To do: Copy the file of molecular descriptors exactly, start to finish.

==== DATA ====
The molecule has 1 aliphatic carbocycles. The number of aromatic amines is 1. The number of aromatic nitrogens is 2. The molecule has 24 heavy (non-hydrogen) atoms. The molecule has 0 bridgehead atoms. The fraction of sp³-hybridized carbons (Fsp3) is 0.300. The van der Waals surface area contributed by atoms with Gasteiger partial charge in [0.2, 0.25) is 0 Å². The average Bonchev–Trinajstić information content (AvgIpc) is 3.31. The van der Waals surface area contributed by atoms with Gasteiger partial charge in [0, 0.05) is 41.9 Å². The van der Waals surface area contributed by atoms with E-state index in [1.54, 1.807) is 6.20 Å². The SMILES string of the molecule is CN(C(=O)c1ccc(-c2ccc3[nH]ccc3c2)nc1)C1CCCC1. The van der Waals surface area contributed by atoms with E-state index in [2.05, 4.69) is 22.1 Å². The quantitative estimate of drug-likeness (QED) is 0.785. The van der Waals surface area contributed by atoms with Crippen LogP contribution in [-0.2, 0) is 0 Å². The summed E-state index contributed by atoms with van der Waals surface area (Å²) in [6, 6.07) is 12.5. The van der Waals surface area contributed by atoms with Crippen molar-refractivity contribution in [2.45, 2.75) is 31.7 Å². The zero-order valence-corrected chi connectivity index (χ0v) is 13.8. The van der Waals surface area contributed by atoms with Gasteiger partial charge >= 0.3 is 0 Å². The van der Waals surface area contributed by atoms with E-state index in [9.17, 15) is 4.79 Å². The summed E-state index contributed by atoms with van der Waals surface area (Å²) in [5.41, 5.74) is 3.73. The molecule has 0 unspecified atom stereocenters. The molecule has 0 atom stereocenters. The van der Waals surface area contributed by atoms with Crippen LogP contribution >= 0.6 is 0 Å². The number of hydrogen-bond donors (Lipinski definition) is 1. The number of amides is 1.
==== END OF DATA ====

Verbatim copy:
The molecule has 1 aliphatic carbocycles. The number of aromatic amines is 1. The number of aromatic nitrogens is 2. The molecule has 24 heavy (non-hydrogen) atoms. The molecule has 0 bridgehead atoms. The fraction of sp³-hybridized carbons (Fsp3) is 0.300. The van der Waals surface area contributed by atoms with Gasteiger partial charge in [0.2, 0.25) is 0 Å². The average Bonchev–Trinajstić information content (AvgIpc) is 3.31. The van der Waals surface area contributed by atoms with Gasteiger partial charge in [0, 0.05) is 41.9 Å². The van der Waals surface area contributed by atoms with E-state index in [1.54, 1.807) is 6.20 Å². The SMILES string of the molecule is CN(C(=O)c1ccc(-c2ccc3[nH]ccc3c2)nc1)C1CCCC1. The van der Waals surface area contributed by atoms with E-state index in [2.05, 4.69) is 22.1 Å². The quantitative estimate of drug-likeness (QED) is 0.785. The van der Waals surface area contributed by atoms with Crippen LogP contribution in [-0.2, 0) is 0 Å². The summed E-state index contributed by atoms with van der Waals surface area (Å²) in [6, 6.07) is 12.5. The van der Waals surface area contributed by atoms with Crippen molar-refractivity contribution in [2.45, 2.75) is 31.7 Å². The zero-order valence-corrected chi connectivity index (χ0v) is 13.8. The van der Waals surface area contributed by atoms with Gasteiger partial charge >= 0.3 is 0 Å². The van der Waals surface area contributed by atoms with E-state index in [9.17, 15) is 4.79 Å². The summed E-state index contributed by atoms with van der Waals surface area (Å²) in [5.41, 5.74) is 3.73. The molecule has 0 unspecified atom stereocenters. The molecule has 0 atom stereocenters. The van der Waals surface area contributed by atoms with Crippen LogP contribution >= 0.6 is 0 Å². The number of hydrogen-bond donors (Lipinski definition) is 1. The number of amides is 1.